While developing talented junior enlisted and officers into highly-skilled and effective leaders is a goal of the military in general, some leaders’ examples are more inspirational than others. During the late 1990s, aboard the destroyer USS PETERSON, commanded at the time by a former “snipe” (nickname for a member of the Engineering Department), the mission effectiveness and morale of the crew were exceptional, earning the ship awards from the combatant commander. It may have been his model of leadership that inspired a shipmate in my work center, and a Boatswains Mate (another division in the Operations Department) to apply and be accepted for, commissioning. Recently I learned that a peer Cryptologic Technician Maintainer (CTM), with whom I served in the early 1990s, is now a Captain who serves as Commander of Information Warfare Training Command, Pensacola, Florida.
I had the privilege of working for two commanding officers who had begun their careers as an enlisted Seaman Recruit and retired forty years later as Rear Admiral. Both were inspirational in developing military professionals, both officer and enlisted. Officers who modeled the standards set by these COs, became commanding officers in later years. These same units produced enlisted members who rose to become unit Senior Enlisted Leaders, achieve the highest rank of Master Chief Petty Officer in their respective Ratings, and some of these same MCPOs became their Rating’s Enlisted Community Manager.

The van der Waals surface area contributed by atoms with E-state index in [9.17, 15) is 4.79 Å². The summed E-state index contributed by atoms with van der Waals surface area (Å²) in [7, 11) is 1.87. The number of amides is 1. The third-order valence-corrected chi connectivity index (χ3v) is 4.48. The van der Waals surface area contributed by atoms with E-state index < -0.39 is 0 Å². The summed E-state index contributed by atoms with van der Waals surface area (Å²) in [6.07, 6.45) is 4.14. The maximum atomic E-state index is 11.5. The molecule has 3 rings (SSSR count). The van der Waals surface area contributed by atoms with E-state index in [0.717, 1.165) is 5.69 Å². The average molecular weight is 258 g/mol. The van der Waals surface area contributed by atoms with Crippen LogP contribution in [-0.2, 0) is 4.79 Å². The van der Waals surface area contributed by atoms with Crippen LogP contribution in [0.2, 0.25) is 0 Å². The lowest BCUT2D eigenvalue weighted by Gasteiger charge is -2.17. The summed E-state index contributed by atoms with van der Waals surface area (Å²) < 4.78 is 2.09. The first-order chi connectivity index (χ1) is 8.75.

It has been nearly thirty years since the Navy established a career path for enlisted Sailors to seek a commission. The Chief of Naval Operations (CNO) Admiral Mike Boorda was the first Sailor to start a career as an enlisted man, receive a commissioning, and promote all the way to the highest rank and office in the Navy. It was he who instituted the “Seaman to Admiral Program”, now referred to as STA-21. Each year, exceptional male and female enlisted sailors may apply to become officers. July is the cutoff for applications to be received for the following year.
From websites such as Station Hypo, which posts stories of the history and personnel of the Navy Information Warfare (and Cryptology) community as well as the official website of the Navy Public Affairs office, the news that men and women have set the bar for others to model. Like the story of Mark Burns, Navy SEAL and Rear Admiral, his insight, having attained Flag rank, will inspire others to pursue what is possible.